Many people simply don’t want to identify as working class for the fact that so much shame has been heaped upon it. What’s more, neoliberalism proved immensely popular for those who were able to seize on its opportunities. Many people from low-income backgrounds were able to increase their wealth, while the capitalist class – able to extract wealth from the work of other people – were able to increase their profit margins by lowering workers’ standards.
It was a logic that reigned supreme and without much critical objection, at least in the formal avenues of politics, operating under the illusion of endless growth – until the cataclysmic events of the 2008 financial crisis. At which point, people started to wake up to the realities of a system that wasn’t working, and in which a very small minority of people was becoming inordinately rich off the work produced by everybody else.
The problem was, in the meantime, neoliberalism had also fragmented working class communities. High streets that once thrived, with successful small businesses and well-funded public services, such as libraries, were emptied out. The lucky few who’d been able to seize on the opportunities of social mobility were often forced to relocate to large cities. While the other group, dubbed more recently the “precariat”, would be perpetually locked in a cycle of insecure work, low pay and financial struggle; often working in low-paid hospitality jobs, where they were subject to zero-hour contracts. With class being ever more fragmented and difficult to define, denying its existence became easy enough for the political PR machine, and on account of social mobility, defining its parameters is still somewhat tricky.
But as Laura Pidcock also explains, the working class broadly constitutes anyone who still has to rely on work in order to survive. People that “must work to live,” she explains, who “do not have the luxury of savings, investments, or inheritance to fall back on.”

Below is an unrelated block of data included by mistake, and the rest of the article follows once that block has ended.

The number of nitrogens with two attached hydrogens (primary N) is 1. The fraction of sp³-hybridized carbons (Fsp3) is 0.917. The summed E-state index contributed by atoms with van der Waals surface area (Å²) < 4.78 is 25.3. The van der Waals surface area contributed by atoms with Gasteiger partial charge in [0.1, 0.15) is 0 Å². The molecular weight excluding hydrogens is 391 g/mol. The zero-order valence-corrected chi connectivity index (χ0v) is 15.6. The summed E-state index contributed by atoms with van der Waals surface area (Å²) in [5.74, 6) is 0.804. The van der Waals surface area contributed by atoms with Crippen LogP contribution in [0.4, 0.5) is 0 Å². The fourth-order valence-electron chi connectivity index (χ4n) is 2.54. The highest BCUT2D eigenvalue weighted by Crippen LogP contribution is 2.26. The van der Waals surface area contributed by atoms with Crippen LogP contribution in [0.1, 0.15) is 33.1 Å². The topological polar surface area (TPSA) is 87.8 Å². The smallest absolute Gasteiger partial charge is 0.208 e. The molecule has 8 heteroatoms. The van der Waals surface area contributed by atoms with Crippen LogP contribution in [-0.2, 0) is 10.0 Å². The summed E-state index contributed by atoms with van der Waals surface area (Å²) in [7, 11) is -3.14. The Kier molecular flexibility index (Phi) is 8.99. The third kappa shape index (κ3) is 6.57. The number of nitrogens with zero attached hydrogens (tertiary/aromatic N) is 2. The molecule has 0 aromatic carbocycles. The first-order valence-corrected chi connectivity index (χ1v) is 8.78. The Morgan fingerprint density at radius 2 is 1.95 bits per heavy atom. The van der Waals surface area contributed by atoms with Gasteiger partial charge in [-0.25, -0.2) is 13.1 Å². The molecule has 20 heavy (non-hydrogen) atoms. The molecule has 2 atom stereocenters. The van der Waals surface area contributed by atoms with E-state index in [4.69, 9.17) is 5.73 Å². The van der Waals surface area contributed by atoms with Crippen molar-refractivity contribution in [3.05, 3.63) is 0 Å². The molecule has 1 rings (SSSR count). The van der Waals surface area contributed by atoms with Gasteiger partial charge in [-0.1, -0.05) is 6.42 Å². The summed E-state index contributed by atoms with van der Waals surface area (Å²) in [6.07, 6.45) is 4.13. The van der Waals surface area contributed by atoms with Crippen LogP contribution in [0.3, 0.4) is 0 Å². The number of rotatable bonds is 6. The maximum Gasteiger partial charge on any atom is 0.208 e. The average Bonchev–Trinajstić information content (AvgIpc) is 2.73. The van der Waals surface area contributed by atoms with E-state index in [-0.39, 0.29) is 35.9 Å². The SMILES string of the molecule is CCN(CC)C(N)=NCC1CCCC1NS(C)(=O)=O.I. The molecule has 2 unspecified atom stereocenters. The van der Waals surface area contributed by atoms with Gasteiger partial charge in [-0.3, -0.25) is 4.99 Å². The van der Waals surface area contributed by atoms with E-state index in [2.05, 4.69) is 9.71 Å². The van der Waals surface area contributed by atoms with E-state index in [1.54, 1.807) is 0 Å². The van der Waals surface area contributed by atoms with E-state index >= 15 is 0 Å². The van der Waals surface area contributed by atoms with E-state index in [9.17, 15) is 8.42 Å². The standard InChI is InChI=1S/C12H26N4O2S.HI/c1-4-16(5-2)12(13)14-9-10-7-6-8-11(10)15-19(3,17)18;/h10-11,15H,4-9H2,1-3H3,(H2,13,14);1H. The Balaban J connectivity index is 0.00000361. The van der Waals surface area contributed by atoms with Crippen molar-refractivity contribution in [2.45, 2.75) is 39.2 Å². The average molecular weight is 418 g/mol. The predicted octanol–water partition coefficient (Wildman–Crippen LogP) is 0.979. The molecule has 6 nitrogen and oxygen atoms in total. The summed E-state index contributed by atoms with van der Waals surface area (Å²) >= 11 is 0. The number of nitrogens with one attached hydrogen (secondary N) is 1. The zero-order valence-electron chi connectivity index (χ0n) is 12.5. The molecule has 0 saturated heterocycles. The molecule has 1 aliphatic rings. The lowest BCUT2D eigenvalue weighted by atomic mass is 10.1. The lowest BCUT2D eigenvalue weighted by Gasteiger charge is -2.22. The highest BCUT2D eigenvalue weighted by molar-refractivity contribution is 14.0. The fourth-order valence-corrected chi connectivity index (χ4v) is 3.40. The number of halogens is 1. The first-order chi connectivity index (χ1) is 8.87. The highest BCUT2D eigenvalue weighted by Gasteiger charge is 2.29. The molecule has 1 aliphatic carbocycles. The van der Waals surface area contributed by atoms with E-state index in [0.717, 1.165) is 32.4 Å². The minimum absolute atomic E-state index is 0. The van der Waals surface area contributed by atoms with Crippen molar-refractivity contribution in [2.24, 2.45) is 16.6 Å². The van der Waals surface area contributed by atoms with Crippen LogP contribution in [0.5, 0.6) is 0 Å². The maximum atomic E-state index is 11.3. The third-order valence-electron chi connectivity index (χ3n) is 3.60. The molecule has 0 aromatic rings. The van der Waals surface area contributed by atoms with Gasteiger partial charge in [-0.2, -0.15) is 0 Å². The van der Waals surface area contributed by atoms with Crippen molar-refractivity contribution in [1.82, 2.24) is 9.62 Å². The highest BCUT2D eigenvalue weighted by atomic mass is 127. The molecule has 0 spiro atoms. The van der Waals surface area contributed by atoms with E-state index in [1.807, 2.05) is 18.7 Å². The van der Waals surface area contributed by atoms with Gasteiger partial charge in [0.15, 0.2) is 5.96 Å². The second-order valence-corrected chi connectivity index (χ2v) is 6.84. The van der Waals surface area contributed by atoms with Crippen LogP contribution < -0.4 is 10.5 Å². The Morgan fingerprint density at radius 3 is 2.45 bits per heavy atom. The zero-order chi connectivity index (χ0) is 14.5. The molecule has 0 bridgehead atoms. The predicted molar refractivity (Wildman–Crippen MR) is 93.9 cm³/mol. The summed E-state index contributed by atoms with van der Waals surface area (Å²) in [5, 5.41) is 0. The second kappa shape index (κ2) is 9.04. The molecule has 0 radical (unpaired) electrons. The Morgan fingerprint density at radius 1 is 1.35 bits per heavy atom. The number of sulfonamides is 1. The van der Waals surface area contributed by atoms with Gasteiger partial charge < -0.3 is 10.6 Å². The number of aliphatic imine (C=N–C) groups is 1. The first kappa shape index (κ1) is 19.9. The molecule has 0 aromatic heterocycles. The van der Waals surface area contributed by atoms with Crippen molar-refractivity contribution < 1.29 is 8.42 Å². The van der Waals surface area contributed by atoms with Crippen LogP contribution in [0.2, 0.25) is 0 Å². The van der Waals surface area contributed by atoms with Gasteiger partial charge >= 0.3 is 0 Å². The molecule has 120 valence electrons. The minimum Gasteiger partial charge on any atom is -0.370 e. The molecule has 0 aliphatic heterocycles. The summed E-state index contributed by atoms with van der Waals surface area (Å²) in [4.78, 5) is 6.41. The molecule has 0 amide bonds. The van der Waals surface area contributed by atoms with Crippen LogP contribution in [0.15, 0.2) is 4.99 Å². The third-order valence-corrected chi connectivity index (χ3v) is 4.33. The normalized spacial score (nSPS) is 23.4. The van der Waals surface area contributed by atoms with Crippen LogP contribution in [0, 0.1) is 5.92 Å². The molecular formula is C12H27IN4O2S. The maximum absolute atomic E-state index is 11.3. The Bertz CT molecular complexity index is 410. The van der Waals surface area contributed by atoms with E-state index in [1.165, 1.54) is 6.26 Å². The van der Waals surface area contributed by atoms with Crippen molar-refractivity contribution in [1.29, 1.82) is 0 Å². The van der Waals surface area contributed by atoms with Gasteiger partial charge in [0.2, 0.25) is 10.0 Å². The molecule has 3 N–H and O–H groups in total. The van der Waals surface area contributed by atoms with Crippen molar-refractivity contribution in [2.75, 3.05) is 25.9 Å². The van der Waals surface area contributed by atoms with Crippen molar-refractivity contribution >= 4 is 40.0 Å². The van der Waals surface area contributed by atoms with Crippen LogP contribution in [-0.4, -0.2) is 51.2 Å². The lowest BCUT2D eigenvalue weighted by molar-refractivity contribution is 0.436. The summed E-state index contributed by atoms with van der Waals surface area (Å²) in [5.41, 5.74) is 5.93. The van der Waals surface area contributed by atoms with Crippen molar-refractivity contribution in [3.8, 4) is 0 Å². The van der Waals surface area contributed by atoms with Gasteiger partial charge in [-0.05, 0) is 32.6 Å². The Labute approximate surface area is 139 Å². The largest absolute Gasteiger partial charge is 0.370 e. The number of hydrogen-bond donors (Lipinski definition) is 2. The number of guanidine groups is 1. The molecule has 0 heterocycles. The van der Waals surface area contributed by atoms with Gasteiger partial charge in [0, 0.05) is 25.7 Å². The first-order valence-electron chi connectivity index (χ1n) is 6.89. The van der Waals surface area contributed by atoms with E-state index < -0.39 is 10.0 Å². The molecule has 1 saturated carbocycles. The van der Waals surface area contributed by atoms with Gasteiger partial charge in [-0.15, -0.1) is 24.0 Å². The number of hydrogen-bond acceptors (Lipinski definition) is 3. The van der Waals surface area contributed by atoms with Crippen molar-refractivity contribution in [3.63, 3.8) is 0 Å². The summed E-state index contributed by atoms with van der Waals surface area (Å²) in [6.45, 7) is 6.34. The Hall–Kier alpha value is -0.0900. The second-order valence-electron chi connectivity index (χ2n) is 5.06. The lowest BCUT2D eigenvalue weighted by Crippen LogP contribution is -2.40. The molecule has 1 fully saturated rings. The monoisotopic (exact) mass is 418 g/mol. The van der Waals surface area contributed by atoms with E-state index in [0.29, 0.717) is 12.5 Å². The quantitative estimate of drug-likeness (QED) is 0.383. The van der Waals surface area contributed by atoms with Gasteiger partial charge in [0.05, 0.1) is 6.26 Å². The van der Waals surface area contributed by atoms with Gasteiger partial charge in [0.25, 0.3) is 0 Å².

This represents the overwhelming majority of us, and Labour, the only party that currently serves our interests, has vowed to replace a programme of social mobility with one of social justice. This doesn’t prevent anyone from pursuing a career as a solicitor, doctor, lawyer, dentist, scholar, teacher, artist or engineer. In fact, by minimising the cost of higher education, it would make these professions more accessible to people from working class households. But it would lower the threshold for financial security for people across the professional spectrum, including people in both traditionally ‘white collar’ professionals as well as people in more manual, care-based or hospitality professions. All of us who rely on work, and not inheritance or a large property portfolio, stand to benefit.
American politicians have more enthusiastically embraced class, with Bernie Sanders and Alexandria Ocasio-Cortez invoking class rhetoric and speaking vividly about the realities faced by working-class people.
The Labour party could afford to do the same. By giving workers more rights, minimising the power of shareholder interests, but also taxing inheritance and minimising the financial benefits afforded to landlords to fund public services, including the NHS and affordable housing, they’re standing up for those of us who depend on work by ensuring that we face fewer financial burdens.
The only ones who stand to lose are the super rich, and when they hold the rest of us in such contempt, why should we care about them? These are the people becoming extremely wealthy at the expense of you being able to spend time with your family, friends and hobbies, and when so many of them dwell in offshore holdings a million miles away from the nearest polling station, beating them should be easy providing all of us get out and vote.